Single nucleotide substitutions should start and end at the same position. The substituted allele(s) must described using the “alleles” variable name. Heterozygous alleles should be separated by a slash (e.g. “C/G”) while homozygous or hemizygous alleles can be reported without a slash. You may also describe the reference allele using the “ref_allele” variable name.

Example rows:
chr1 CGI SNP 31844 31844 . + . alleles G chr1 CGI SNP 43069 43069 . + . alleles C/G chr1 CGI SNP 45027 45027 . + . alleles A

Multiple Nucleotide Substitutions

These are described similarly to single nucleotide substitutions. Start and end positions should be different and should match the length of sequences given in the alleles variable.

Example rows:
chr2 CGI SUB 101087873 101087876 . + . alleles CACA/GGTG chr2 CGI SUB 101210966 101210967 . + . alleles AC/CA chr2 CGI SUB 101351061 101351062 . + . alleles AG


Start and end position refer to the reference allele position. The “empty value” that replaces reference for the position is described by “-”.

Example rows:
chr3 CGI INDEL 494450 494450 . + . alleles - chr3 CGI INDEL 502274 502275 . + . alleles -/TT chr3 CGI INDEL 507887 507887 . + . alleles -/A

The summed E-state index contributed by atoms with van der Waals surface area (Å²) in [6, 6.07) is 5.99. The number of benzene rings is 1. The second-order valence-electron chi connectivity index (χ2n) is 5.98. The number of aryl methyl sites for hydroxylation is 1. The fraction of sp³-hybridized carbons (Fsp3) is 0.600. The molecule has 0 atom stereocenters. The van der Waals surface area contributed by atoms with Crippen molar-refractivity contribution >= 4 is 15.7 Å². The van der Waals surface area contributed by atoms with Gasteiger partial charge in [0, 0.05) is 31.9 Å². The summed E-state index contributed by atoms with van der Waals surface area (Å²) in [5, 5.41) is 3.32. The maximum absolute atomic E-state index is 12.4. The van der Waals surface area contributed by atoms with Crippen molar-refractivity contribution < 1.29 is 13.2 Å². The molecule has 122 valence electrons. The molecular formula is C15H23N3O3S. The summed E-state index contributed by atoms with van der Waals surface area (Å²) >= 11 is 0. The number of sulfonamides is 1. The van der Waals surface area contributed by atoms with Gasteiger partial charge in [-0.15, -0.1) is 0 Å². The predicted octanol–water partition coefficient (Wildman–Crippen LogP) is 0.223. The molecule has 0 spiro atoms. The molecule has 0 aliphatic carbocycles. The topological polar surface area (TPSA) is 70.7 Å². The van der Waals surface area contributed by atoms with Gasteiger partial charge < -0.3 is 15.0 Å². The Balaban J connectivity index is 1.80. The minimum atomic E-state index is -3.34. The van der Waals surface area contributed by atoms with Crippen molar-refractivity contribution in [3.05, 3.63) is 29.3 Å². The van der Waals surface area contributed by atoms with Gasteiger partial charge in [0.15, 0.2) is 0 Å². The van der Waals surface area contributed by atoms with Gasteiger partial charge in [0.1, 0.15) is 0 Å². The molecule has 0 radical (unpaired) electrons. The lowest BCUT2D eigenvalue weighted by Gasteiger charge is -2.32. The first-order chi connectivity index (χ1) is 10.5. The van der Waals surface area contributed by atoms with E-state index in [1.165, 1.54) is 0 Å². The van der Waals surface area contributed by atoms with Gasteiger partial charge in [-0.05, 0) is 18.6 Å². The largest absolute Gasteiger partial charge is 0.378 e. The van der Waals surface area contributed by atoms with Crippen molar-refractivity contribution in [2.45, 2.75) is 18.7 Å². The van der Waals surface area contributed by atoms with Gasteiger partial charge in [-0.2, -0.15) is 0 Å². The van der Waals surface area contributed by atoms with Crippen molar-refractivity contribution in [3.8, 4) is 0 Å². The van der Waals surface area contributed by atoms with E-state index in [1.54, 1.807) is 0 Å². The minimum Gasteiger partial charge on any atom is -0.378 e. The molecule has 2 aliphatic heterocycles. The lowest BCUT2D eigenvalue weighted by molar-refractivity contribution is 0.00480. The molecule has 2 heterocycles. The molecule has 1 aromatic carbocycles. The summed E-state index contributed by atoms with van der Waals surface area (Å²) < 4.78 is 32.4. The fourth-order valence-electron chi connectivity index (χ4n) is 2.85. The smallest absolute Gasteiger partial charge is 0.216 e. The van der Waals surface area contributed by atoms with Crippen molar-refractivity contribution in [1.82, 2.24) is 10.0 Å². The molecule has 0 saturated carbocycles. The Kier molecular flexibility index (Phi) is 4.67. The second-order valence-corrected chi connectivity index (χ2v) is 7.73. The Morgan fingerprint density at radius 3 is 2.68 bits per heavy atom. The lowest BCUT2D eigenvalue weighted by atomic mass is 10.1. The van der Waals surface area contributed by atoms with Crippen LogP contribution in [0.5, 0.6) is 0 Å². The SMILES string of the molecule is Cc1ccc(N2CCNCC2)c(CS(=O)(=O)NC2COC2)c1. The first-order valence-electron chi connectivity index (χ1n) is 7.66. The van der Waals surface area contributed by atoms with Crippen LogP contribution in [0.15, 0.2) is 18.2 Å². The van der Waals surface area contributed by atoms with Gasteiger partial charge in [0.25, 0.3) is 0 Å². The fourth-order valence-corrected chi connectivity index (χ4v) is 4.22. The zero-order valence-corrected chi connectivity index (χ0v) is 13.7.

To specify the position of insertions in a unique manner (different from single nucleotide substitution positions) we use an “end” value one base before the “start” value. This violates the GFF specification, which requires end positions to always be equal to or after start positions, but we choose to do this to have consistent interpretation of positions. The insertion occurs between the start and end positions.

Example rows:
chr4 CGI INDEL 821159 821158 . + . alleles C chr4 CGI INDEL 824865 824864 . + . alleles ACTT/- chr4 CGI INDEL 871712 871711 . + . alleles CA/-

Other length changing alleles

As in previous examples, these should have positions which describe the reference sequence positions that are replaced by the variant allele(s).

Example rows:
chr5 CGI INDEL 2237775 2237777 . + . alleles A/CTT chr5 CGI INDEL 2336687 2336688 . + . alleles GTAGGA chr5 CGI INDEL 2339000 2339000 . + . alleles AAA/A

Note: This last row looks like it should have been an “insertion”? Actually, in this case the reference allele at this position is “C”! Both alleles called here are non-reference.

Coverage information (positions which match reference)

We include regions which have been sequenced and match the reference genome in the GFF source data we make available. These are marked by the value “REF” in the third column (“Type”) and our processing system currently ignores these rows when analyzing genomes.

Example rows:
chr6 CGI REF 736528 736790 . + . . chr6 CGI REF 736794 737031 . + . . chr6 CGI SNP 737032 737032 . + . alleles C/T;ref_allele C chr6 CGI REF 737033 737283 . + . .